Your chicken fingers may soon be made of peas, according to food entrepreneur Bruce Friedrich.
Cornell Students for Animal Rights hosted Friedrich, executive director of the non-profit Good Food Institute, who gave a talk on Tuesday on how animal proteins could yield sustainable and efficient alternative ways to produce meat.
Friedrich opened his talk by discussing the inefficiency of industrial animal agriculture.
“The vast majority of what you feed to chicken or cow is wasted,” he said. “Chicken, which is the most efficient agriculture meat, only returns one calorie for every nine calories used to feed them. That creates an 800 percent waste.”
The inefficiency of animal food consumption raises deep concerns for the food industry, Friedrich explained. Since cereal is required to feed agriculture chickens, the farming of chicken drives up the price of cereal. This may lead to reduced access to food. When the world is already struggling to feed its population, animal agriculture worsens the problem.
“Animal agriculture is also one of the most significant contributors to the most serious environmental problems, at every scale from local to global,” Friedrich said. “[This is] including land degradation, climate change and air pollution, water shortage and water pollution, and loss of biodiversity.”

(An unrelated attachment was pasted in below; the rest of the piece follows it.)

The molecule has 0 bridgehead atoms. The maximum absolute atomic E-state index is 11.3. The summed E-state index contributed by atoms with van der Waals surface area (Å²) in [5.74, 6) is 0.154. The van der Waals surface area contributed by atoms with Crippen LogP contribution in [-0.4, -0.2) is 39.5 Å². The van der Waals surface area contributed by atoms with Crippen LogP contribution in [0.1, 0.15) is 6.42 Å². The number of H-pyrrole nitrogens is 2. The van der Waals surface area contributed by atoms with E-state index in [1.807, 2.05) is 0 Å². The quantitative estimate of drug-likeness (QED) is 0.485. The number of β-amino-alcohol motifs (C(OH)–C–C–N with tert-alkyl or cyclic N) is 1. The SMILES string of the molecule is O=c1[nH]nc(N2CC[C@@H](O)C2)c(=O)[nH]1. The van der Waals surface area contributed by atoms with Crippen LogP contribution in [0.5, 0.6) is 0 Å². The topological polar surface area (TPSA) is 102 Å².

As an alternative, GFI has worked to develop plant-based meat, such as pea-based chicken. These products have gained popularity with some of the biggest tech investors in Silicon Valley, including Bill Gates, Biz Stone and Sergey Brin.
Not only are these products more efficient, but they also create less environmental concerns.
“Plant-based meat are in the early stages of a macro trend, similar to the way soy and almond milk changed the milk category.” Friedrich said.
Friedrich said that Memphis Meat, another alternative meat producer, grows real meat from cow or chicken tissues in labs instead of using plant feed.
While dairy parity makes up nearly 10 percent of the milk market, meat alternatives only represent 0.25 percent of the market. But the industry will see dramatic change in the coming decades, and by 2050, nearly 20 percent of the meat market will be alternative products, according to Friedrich.
GFI has visited schools like Cornell, MIT and Wharton to spread awareness about animal protein alternatives. Friedrich said he hopes students will be motivated to use this knowledge to create their own start-ups in the food technology and help to solve one of the most pressing issues facing food security today.
“When automobiles were introduced, they soon relegated horse carriages to the status of tourist attractions,” Friedrich said. “I’m absolutely convinced that we are going to get to a time, through food technology, that eating agriculture meat is like packing up your bags and going to New York in a horse carriage.”